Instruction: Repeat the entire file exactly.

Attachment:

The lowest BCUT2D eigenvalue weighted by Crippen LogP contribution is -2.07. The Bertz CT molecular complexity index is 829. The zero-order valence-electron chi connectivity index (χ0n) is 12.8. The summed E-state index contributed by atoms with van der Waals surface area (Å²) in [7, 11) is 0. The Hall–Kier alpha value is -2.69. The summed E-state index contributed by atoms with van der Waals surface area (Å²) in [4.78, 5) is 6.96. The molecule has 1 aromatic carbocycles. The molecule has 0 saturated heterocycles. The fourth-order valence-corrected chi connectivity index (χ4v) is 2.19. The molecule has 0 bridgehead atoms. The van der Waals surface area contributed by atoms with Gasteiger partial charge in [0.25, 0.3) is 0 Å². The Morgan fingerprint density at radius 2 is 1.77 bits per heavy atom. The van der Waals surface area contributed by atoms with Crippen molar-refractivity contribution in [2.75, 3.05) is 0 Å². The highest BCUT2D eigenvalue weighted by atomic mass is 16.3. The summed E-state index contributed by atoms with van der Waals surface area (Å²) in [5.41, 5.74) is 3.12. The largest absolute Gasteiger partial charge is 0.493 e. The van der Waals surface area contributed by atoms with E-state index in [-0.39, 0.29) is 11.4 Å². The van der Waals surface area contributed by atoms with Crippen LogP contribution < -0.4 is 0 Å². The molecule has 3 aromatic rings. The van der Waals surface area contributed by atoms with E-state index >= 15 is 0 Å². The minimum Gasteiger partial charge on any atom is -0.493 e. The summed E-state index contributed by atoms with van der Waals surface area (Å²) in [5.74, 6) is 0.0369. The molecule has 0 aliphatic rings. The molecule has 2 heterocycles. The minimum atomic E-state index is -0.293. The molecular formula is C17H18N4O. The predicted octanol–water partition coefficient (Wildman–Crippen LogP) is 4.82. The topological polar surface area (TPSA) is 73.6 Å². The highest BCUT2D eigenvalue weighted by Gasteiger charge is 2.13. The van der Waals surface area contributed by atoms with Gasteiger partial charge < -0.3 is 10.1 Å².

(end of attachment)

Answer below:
The lowest BCUT2D eigenvalue weighted by Crippen LogP contribution is -2.07. The Bertz CT molecular complexity index is 829. The zero-order valence-electron chi connectivity index (χ0n) is 12.8. The summed E-state index contributed by atoms with van der Waals surface area (Å²) in [7, 11) is 0. The Hall–Kier alpha value is -2.69. The summed E-state index contributed by atoms with van der Waals surface area (Å²) in [4.78, 5) is 6.96. The molecule has 1 aromatic carbocycles. The molecule has 0 saturated heterocycles. The fourth-order valence-corrected chi connectivity index (χ4v) is 2.19. The molecule has 0 bridgehead atoms. The van der Waals surface area contributed by atoms with Gasteiger partial charge in [0.25, 0.3) is 0 Å². The Morgan fingerprint density at radius 2 is 1.77 bits per heavy atom. The van der Waals surface area contributed by atoms with Crippen molar-refractivity contribution in [2.75, 3.05) is 0 Å². The highest BCUT2D eigenvalue weighted by atomic mass is 16.3. The summed E-state index contributed by atoms with van der Waals surface area (Å²) in [5.41, 5.74) is 3.12. The largest absolute Gasteiger partial charge is 0.493 e. The van der Waals surface area contributed by atoms with E-state index in [-0.39, 0.29) is 11.4 Å². The van der Waals surface area contributed by atoms with Crippen LogP contribution < -0.4 is 0 Å². The molecule has 3 aromatic rings. The van der Waals surface area contributed by atoms with E-state index >= 15 is 0 Å². The minimum Gasteiger partial charge on any atom is -0.493 e. The summed E-state index contributed by atoms with van der Waals surface area (Å²) in [5.74, 6) is 0.0369. The molecule has 0 aliphatic rings. The molecule has 2 heterocycles. The minimum atomic E-state index is -0.293. The molecular formula is C17H18N4O. The predicted octanol–water partition coefficient (Wildman–Crippen LogP) is 4.82. The topological polar surface area (TPSA) is 73.6 Å². The highest BCUT2D eigenvalue weighted by Gasteiger charge is 2.13. The van der Waals surface area contributed by atoms with Gasteiger partial charge < -0.3 is 10.1 Å².